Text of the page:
Czolgosz was indicted for first-degree murder by a grand jury on September 16. Attorneys Robert C. Titus and Lorin L. Lewis were assigned to defend Czolgosz, but Czolgosz refused to interact with them or the psychiatrist sent to determine his sanity. Lewis argued Czolgosz could not be found criminally responsible because he was insane at the time of the shooting, but he could not mount a substantial insanity defense due to Czolgosz's disinterest. During Czolgosz's trial Lewis did not call any defense witnesses. District Attorney Thomas Penney repeatedly referenced Czolgosz's anarchist affiliations and the public desire to see McKinley's assassin quickly tried and executed. The judge presiding over the case, Truman C. White, closed the final minutes of the trial by telling the jury Czolgosz was not insane and he understood his actions in assassinating the president. The inability of Czolgosz's attorneys to mount a defense because of Czolgosz's lack of cooperation, the expert work of District Attorney Thomas Penney, and Judge Truman C. White's failure to preside impartially led the jury to deliberate for only one hour. On September 24, 1901, the jury found Czolgosz guilty, and two days later they unanimously recommended the death penalty. Czolgosz gave no visible or audible reaction to either the conviction or sentencing, and he was electrocuted on October 29, 1901.

Czolgosz's motivation for murdering McKinley remains a mystery. Czolgosz last words before his execution were “I killed the President because he was the enemy of the good people—the good working people. I am not sorry for my crime” (Rauchway 53 ). His association with anarchists and his last words suggests Czolgosz killed McKinley to dislodge the symbol of U.S. democracy and upset the structure of government that widened the gap between the poor and the wealthy. However, Czolgosz was a Republican with a history of voting in Republican primaries, and McKinley was a GOP president. At the time of the assassination, Czolgosz had been alienated from the anarchists due to their suspicions about his motives. While some anarchists, notably Emma Goldman, exploited Czolgosz's image after McKinley's assassination, many disavowed any knowledge of the assassin and claimed he had damaged their movement. In Murdering McKinley Eric Rauchway raised a strong argument for Czolgosz's long-term depression and alienation. According to Rauchway, Czolgosz experienced much disappointment in his 24 years with his inability to find employment or purpose. On one job application, Czolgosz used the alias Leon Nieman (“no one” or “no man”), an indication he felt profoundly divorced from society. The rejection by anarchists and Goldman only aggravated Czolgosz's sense of alienation, and Czolgosz may have sought to realize his potential and celebrity by murdering McKinley.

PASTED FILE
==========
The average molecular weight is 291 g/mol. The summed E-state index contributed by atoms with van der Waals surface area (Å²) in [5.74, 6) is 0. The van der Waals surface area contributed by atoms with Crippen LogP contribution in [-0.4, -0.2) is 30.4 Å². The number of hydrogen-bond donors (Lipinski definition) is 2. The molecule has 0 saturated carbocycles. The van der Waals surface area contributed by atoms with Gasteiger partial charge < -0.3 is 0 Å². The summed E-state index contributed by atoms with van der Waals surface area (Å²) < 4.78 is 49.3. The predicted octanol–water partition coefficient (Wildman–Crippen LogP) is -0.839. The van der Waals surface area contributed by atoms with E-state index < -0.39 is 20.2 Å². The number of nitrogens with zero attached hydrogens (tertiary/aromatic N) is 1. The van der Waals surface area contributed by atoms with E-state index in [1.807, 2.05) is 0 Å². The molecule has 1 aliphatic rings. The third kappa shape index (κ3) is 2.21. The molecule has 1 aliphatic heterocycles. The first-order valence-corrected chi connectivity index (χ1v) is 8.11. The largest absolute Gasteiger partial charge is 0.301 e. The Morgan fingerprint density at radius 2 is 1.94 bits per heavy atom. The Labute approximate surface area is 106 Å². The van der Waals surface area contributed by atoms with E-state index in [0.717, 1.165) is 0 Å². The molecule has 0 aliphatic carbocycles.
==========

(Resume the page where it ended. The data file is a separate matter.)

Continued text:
Emily Meyer

See also: Anarchism ; Depression of 1893 ; Goldman, Emma (1869–1940) ; McKinley, William, Jr. (1843–1901) ; Progressivism ; Roosevelt, Theodore (1858–1919)


Faulk, Candace. Love, Anarchy, and Emma Goldman: A Biography. New York: Rutgers University Press, 1990.

Fine, Sidney. “Anarchism and the Assassination of McKinley.” American Historical Review 60 (4): 777–799.

Goldman, Emma. Living My Life. New York: Alfred A. Knopf, 1931.

Miller, Scott. The President and the Assassin: McKinley, Terror, and Empire at the Dawn of the American Century. New York: Random House, 2011.

Rauchway, Eric. Murdering McKinley: The Making of Theodore Roosevelt's America. New York: Hill and Wang, 2003.

Rauchway, Eric. “William McKinley and Us.” Journal of the Gilded Age and Progressive Reform 4 (3): 235–253.